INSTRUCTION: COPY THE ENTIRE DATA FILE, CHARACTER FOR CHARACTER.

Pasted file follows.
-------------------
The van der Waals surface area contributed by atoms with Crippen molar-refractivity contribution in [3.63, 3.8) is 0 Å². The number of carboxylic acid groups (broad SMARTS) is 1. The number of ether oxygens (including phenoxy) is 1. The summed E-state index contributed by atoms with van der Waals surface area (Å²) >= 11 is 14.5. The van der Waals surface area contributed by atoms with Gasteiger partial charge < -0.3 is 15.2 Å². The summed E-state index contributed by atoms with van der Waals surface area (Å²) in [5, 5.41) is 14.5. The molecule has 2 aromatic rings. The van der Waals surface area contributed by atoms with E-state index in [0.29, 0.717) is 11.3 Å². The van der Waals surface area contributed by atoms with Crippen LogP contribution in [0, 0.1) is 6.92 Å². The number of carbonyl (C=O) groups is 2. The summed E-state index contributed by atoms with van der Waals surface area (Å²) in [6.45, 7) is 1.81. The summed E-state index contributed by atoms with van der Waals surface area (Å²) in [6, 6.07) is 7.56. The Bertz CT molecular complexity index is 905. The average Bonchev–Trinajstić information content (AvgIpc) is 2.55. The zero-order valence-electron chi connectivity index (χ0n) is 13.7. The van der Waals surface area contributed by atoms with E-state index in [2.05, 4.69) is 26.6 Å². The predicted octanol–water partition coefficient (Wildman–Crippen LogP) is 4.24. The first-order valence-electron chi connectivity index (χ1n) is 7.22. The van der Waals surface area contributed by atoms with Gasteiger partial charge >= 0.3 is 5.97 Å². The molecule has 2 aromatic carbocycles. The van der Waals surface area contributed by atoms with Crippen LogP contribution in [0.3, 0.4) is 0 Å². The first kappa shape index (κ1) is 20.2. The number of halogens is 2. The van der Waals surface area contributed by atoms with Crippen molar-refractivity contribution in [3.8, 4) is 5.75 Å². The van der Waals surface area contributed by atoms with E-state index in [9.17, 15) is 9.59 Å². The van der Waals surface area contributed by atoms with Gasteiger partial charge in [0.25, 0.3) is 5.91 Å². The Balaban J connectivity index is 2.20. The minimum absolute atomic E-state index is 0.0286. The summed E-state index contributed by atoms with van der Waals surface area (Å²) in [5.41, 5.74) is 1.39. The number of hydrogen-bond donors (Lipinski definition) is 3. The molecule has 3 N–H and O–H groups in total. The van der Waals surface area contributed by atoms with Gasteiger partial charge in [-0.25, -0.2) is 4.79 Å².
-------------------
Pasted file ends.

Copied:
The van der Waals surface area contributed by atoms with Crippen molar-refractivity contribution in [3.63, 3.8) is 0 Å². The number of carboxylic acid groups (broad SMARTS) is 1. The number of ether oxygens (including phenoxy) is 1. The summed E-state index contributed by atoms with van der Waals surface area (Å²) >= 11 is 14.5. The van der Waals surface area contributed by atoms with Gasteiger partial charge < -0.3 is 15.2 Å². The summed E-state index contributed by atoms with van der Waals surface area (Å²) in [5, 5.41) is 14.5. The molecule has 2 aromatic rings. The van der Waals surface area contributed by atoms with E-state index in [0.29, 0.717) is 11.3 Å². The van der Waals surface area contributed by atoms with Crippen LogP contribution in [0, 0.1) is 6.92 Å². The number of carbonyl (C=O) groups is 2. The summed E-state index contributed by atoms with van der Waals surface area (Å²) in [6.45, 7) is 1.81. The summed E-state index contributed by atoms with van der Waals surface area (Å²) in [6, 6.07) is 7.56. The Bertz CT molecular complexity index is 905. The average Bonchev–Trinajstić information content (AvgIpc) is 2.55. The zero-order valence-electron chi connectivity index (χ0n) is 13.7. The van der Waals surface area contributed by atoms with E-state index in [2.05, 4.69) is 26.6 Å². The predicted octanol–water partition coefficient (Wildman–Crippen LogP) is 4.24. The first-order valence-electron chi connectivity index (χ1n) is 7.22. The van der Waals surface area contributed by atoms with Gasteiger partial charge >= 0.3 is 5.97 Å². The molecule has 2 aromatic carbocycles. The van der Waals surface area contributed by atoms with Crippen LogP contribution in [0.3, 0.4) is 0 Å². The first kappa shape index (κ1) is 20.2. The number of halogens is 2. The van der Waals surface area contributed by atoms with Crippen molar-refractivity contribution in [3.8, 4) is 5.75 Å². The van der Waals surface area contributed by atoms with E-state index in [9.17, 15) is 9.59 Å². The van der Waals surface area contributed by atoms with Gasteiger partial charge in [0.25, 0.3) is 5.91 Å². The Balaban J connectivity index is 2.20. The minimum absolute atomic E-state index is 0.0286. The summed E-state index contributed by atoms with van der Waals surface area (Å²) in [5.41, 5.74) is 1.39. The number of hydrogen-bond donors (Lipinski definition) is 3. The molecule has 3 N–H and O–H groups in total. The van der Waals surface area contributed by atoms with Gasteiger partial charge in [-0.25, -0.2) is 4.79 Å².